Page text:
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Arsenal’s problem? French bureaucracy

It’s ending in jeers for Arsène Wenger as his relationship with the club he began managing in 1996 hits rock bottom. In those twenty two years he has given Arsenal fans like me some glorious highs but many more gruesome lows.

Nothing has been quite as bad as Sunday’s capitulation in the final of the Carabao Cup. It wasn’t just that Arsenal lost 3-0 to Manchester City, more the fact the players were indifferent to the outcome.

In the aftermath Wenger did what he does best, blamed the officials and tried to have us believe his boys were robbed. Mais non, Arsène, it’s the fans who were robbed, dispossessed of hard earned cash out of misguided loyalty to eleven overpaid and underperforming players, who, incidentally, were at it again last night, once more losing 3-0 to City, this time in the Premier League, the boos at the final whistle echoing around a half-empty Emirates stadium.

It’s been said many times in recent years that Wenger is a man in denial, incapable of admitting he has gone from a footballing revolutionary to a relic. If he had any humility he’d resign, but he hasn’t and he won’t. His type don’t, by which I mean the ‘Soixante-huitards’, that self-centred generation of Frenchmen and women who came to the boil in 1968.

Like the rest of that generation Wenger – who turned 18 in 1968 – believes he was born to rule, an entitlement imbued in him by Charles de Gaulle, who endeavoured to expunge the memory of World War Two by drumming into schoolchildren in the early 1960s that they came from the greatest country on earth. How ironic that in the end the 68ers turned on the old general, their youthful arrogance rebelling at his paternal authoritarianism.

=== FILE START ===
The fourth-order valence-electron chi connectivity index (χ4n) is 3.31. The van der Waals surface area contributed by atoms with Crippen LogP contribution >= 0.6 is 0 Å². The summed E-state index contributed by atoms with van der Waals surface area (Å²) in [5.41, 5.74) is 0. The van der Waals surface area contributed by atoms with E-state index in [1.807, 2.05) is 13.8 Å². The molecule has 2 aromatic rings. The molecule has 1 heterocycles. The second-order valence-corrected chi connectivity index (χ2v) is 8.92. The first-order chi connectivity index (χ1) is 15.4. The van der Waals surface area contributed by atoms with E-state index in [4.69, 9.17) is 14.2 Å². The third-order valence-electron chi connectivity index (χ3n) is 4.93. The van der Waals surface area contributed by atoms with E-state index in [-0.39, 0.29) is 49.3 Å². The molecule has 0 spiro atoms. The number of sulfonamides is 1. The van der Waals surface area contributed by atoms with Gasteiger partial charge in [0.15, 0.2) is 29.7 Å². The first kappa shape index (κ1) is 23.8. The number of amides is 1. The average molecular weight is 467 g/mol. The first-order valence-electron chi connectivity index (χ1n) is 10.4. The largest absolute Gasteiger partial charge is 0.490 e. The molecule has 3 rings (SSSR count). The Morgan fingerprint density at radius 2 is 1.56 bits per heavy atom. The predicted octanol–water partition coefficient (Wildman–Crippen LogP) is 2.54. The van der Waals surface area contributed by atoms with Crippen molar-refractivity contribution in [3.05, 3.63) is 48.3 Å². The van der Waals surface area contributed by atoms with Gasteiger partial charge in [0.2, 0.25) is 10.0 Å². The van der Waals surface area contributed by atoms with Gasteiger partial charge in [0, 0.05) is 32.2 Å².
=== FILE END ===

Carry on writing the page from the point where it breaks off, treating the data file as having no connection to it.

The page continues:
Fifty years on and Wenger possess that same paternal, bureaucratic authoritarianism. It’s why he refuses to recognise his shortcomings, let alone resign. It’s a generational failing of French management, be it in football or business, one that was identified as early as 1991 by the Harvard Business Review in an article entitled ‘The Making of a French Manager’.

Acknowledging that in companies such as Michelin, Carrefour and L’Oréal France had some market leaders, the Harvard Business Review nonetheless presciently warned that ‘because of its distinctiveness, the French managerial model may have problems in the new global environment’.

It singled out as a weakness the Gallic over-reliance on ‘cleverness’ in recruiting its managers compared to the Anglo-Saxon approach: ‘They call for more cerebral qualities – an analytical mind, independence, intellectual rigour, an ability to synthesise information,’ said the article. ‘Communication or interpersonal skills are tacked on at the end, if they appear at all.’

Managers therefore tended to be autocrats, trained to neither delegate nor discuss with their subordinates, but rather believe in their own innate superiority. As a plant manager at L’Oréal told the Harvard Business Review: ‘It has become something of a cliché that French managers can solve any problem – assuming they can detect the problem in the first place.’

This blind spot was a result of the rigid structure of French companies and institutions where the président-directeur-général (PDG), ‘decides, executes, and controls company policy…[and] is not answerable to anyone.’ To prove their point, Harvard Business Review quoted one PDG who boasted: ‘I can do what I please with the exception of selling off the company.’

Does this all sound horribly familiar, fellow Arsenal fans? Wenger, who in his early years was dubbed ‘The Professor’ on account of his perceived cerebral qualities, has become The Dictator, a manager who is unaccountable and untouchable.

Wenger was 42 when the Harvard Business Review published its appraisal of the French manager,  the same age as many of the businessmen featured. They were then at their peak before, as Bruno Amable explained in his 2017 book ‘Structural Crisis and Institutional Change in Modern Capitalism’, the French economy began to decline in the mid-1990s. ‘The competitiveness problem of France stemmed from a specialisation in medium-quality goods,’ he wrote.

Arsenal have had their own competitiveness problem for years, stemming from a French manager specialising in mediocrity. Or as José Mourinho put it more succinctly in 2014, a manager who specialises in failure.


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